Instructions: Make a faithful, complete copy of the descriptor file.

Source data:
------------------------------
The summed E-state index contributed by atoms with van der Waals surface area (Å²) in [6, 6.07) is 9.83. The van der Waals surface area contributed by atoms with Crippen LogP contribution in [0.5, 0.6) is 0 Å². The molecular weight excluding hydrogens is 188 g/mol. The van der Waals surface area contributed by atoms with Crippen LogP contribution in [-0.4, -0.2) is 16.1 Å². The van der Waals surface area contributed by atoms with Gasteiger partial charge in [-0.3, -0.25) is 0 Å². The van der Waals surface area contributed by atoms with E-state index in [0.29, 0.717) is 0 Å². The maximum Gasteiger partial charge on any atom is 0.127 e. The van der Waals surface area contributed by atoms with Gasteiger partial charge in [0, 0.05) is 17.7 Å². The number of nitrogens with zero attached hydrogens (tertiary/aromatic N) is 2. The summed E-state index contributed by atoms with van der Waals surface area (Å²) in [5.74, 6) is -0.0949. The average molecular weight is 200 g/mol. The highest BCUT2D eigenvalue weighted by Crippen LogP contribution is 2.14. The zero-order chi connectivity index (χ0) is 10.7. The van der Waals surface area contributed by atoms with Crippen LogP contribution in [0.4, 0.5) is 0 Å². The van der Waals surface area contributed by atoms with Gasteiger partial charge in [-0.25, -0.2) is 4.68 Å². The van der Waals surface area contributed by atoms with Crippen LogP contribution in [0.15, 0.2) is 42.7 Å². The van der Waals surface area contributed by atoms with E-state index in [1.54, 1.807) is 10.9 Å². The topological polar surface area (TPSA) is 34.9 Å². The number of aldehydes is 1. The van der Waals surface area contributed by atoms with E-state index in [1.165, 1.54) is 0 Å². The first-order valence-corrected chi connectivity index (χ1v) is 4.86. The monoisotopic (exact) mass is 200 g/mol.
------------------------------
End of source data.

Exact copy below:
The summed E-state index contributed by atoms with van der Waals surface area (Å²) in [6, 6.07) is 9.83. The van der Waals surface area contributed by atoms with Crippen LogP contribution in [0.5, 0.6) is 0 Å². The molecular weight excluding hydrogens is 188 g/mol. The van der Waals surface area contributed by atoms with Crippen LogP contribution in [-0.4, -0.2) is 16.1 Å². The van der Waals surface area contributed by atoms with Gasteiger partial charge in [-0.3, -0.25) is 0 Å². The van der Waals surface area contributed by atoms with E-state index in [0.29, 0.717) is 0 Å². The maximum Gasteiger partial charge on any atom is 0.127 e. The van der Waals surface area contributed by atoms with Gasteiger partial charge in [0, 0.05) is 17.7 Å². The number of nitrogens with zero attached hydrogens (tertiary/aromatic N) is 2. The summed E-state index contributed by atoms with van der Waals surface area (Å²) in [5.74, 6) is -0.0949. The average molecular weight is 200 g/mol. The highest BCUT2D eigenvalue weighted by Crippen LogP contribution is 2.14. The zero-order chi connectivity index (χ0) is 10.7. The van der Waals surface area contributed by atoms with Crippen LogP contribution in [0.4, 0.5) is 0 Å². The van der Waals surface area contributed by atoms with Gasteiger partial charge in [-0.25, -0.2) is 4.68 Å². The van der Waals surface area contributed by atoms with Crippen LogP contribution in [0.15, 0.2) is 42.7 Å². The van der Waals surface area contributed by atoms with E-state index in [1.54, 1.807) is 10.9 Å². The topological polar surface area (TPSA) is 34.9 Å². The number of aldehydes is 1. The van der Waals surface area contributed by atoms with E-state index in [1.165, 1.54) is 0 Å². The first-order valence-corrected chi connectivity index (χ1v) is 4.86. The monoisotopic (exact) mass is 200 g/mol.